5 Great Food, Wine, and Beer Tours in Rome

  • 01 of 06

    5 Great Food, Wine, and Beer Tours in Rome

    Tourists dining outside in Piazza Navona
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    One of the best ways to appreciate Rome's amazing cuisine is on a food tour. And, the Eternal City will spoil you with choices because there are at least a hundred food, wine, and beer tours in Rome. This list will help you choose the right tour or class for you depending on your interest.

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  • 02 of 06

    Eating Italy Food Tours

    A view of the Piazza di Santa Maria in Italy, people walking and sitting at a restaurant.
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    If you want to learn more about Italian food and ways to eat, then your first choice should be Eating Italy Food Tours. Founded by Kenny Dunn, a former New Yorker and Italian food lover, Eating Italy Food Tours takes visitors through the less frequented Testaccio and Trastevere neighborhoods to meet chefs, market producers, and shop owners. The best part of this tour is that you get to sample everything from aged parmigiano to balsamic vinegar to great gelato and cacio e pepe pasta. The guides integrate the tastings with an overview of Italian food in general and stories about the many shops and restaurant owners that you will meet.  ​

    If you're heading on to Florence and Venice, the company also has tours in those cities. Tours begin at ~65 Euros and include all food and beverages.

     

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  • 03 of 06

    Cooking Classes in Rome

    Hands of woman making some Italian tagliatelle with pasta machine.
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    At Cooking Classes in Rome, Chef Andrea Consoli brings Italian food lovers into his Trastavere kitchen to learn how to prepare a four-course authentic Italian meal using seasonal ingredients. You might be making pasta with pesto, meatballs, stuffing squash blossoms, or braising artichoke hearts. No matter what, you're pretty much guaranteed to have a fun and delicious time. He accommodates all dietary restrictions.

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  • 04 of 06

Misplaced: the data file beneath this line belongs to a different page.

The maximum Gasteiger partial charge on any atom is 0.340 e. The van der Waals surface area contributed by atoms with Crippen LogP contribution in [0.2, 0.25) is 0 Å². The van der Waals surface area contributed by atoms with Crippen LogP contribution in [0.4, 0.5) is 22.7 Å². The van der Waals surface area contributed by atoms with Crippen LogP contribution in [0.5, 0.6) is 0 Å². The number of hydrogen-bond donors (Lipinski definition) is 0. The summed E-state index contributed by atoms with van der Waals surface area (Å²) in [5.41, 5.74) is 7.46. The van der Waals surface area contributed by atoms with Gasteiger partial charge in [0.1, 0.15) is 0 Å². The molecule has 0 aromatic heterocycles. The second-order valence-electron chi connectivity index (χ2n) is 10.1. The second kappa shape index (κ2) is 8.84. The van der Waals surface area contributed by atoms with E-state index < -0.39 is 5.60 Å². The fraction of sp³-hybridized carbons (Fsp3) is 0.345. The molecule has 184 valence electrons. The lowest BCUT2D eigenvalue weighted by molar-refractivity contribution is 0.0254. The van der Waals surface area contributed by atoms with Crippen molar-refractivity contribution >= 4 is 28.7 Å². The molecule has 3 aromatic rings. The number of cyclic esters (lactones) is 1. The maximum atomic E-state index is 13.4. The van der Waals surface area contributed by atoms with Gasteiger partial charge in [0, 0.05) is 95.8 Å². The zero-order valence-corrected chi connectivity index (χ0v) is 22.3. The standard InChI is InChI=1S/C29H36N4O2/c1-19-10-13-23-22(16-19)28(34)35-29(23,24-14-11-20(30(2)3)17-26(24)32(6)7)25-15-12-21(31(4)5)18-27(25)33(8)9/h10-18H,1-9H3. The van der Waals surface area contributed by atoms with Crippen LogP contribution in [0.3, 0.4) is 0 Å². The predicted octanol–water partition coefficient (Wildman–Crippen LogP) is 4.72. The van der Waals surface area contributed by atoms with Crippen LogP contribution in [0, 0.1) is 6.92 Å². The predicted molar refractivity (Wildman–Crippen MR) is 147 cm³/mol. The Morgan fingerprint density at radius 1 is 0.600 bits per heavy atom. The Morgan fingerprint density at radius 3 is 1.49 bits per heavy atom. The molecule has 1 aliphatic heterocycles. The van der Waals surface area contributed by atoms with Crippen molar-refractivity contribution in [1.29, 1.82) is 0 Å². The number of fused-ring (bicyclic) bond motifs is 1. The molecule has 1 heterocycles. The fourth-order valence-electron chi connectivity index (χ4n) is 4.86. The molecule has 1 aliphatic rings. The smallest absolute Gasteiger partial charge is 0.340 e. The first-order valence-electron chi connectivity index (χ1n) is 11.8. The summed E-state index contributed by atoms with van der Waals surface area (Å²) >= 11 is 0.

Italian Gourmet Cooking School

    A group of chefs watch Master Chef Ottaviano Pellini, of Il Pontino Restaurant in Porto Potenza Piceno, as he prepares fruit and vegetable during a vegetable and fruit carving course at the Alma International School of Italian Cuisine in Colorno on January 28, 2006 in the outskirts of Parma, Italy. The Alma school was founded by Italian Master Chef Gualtiero Marchesi, with the aim of creating professionals in Italian cuisine at the very highest level. The school calls on a highly respected body of tutors, some of the very best connoisseurs of Italian produce, local wine, pastry chefs, culinary historians and nutrition experts, to train the very top level of chefs in the catering industry worldwide.
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    If you have fewer time constraints, then consider Diane Seed's Italian Gourmet Cooking School which provides extensive week-long courses in Italian food. Diane is an award-winning cookbook author and expert in Italian food and immerses her students in the social history and science of Italian food, such as an in depth seminar on olive oil. She then provides hands on experience at markets and in the kitchen. Only eight students are accepted per class and classes are consistently rated amongst the best in Italy.

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  • 05 of 06

    Vino Roma for the Wine Lover

    Friends having drinks on balcony
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    Vino Roma offers small wine classes, including an overview of Italian wines, a wine and cheese pairing, and themed master classes. For example, at the Italian wine class, visitors will taste a variety of wines, identify the various aromas, learn about the cultivation and production techniques, and learn how to choose wines in the future.

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  • 06 of 06

    Katie Parla Tours for the Beer Lovers

    portrait of very handsome man drinking beer
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    Katie Parla, noted Italian food blogger, writer, and lover of all things Italian food, offers a unique Roman pub tour that matches Italy's craft beers with Italian cuisine. Katie has an impressive resume: bachelors at Yale, Master's degree in Italian Gastronomic Culture, Sommelier certificate, and an archaeological speleology certificate. She pulls all these skill sets together in her varied six-person small group tours.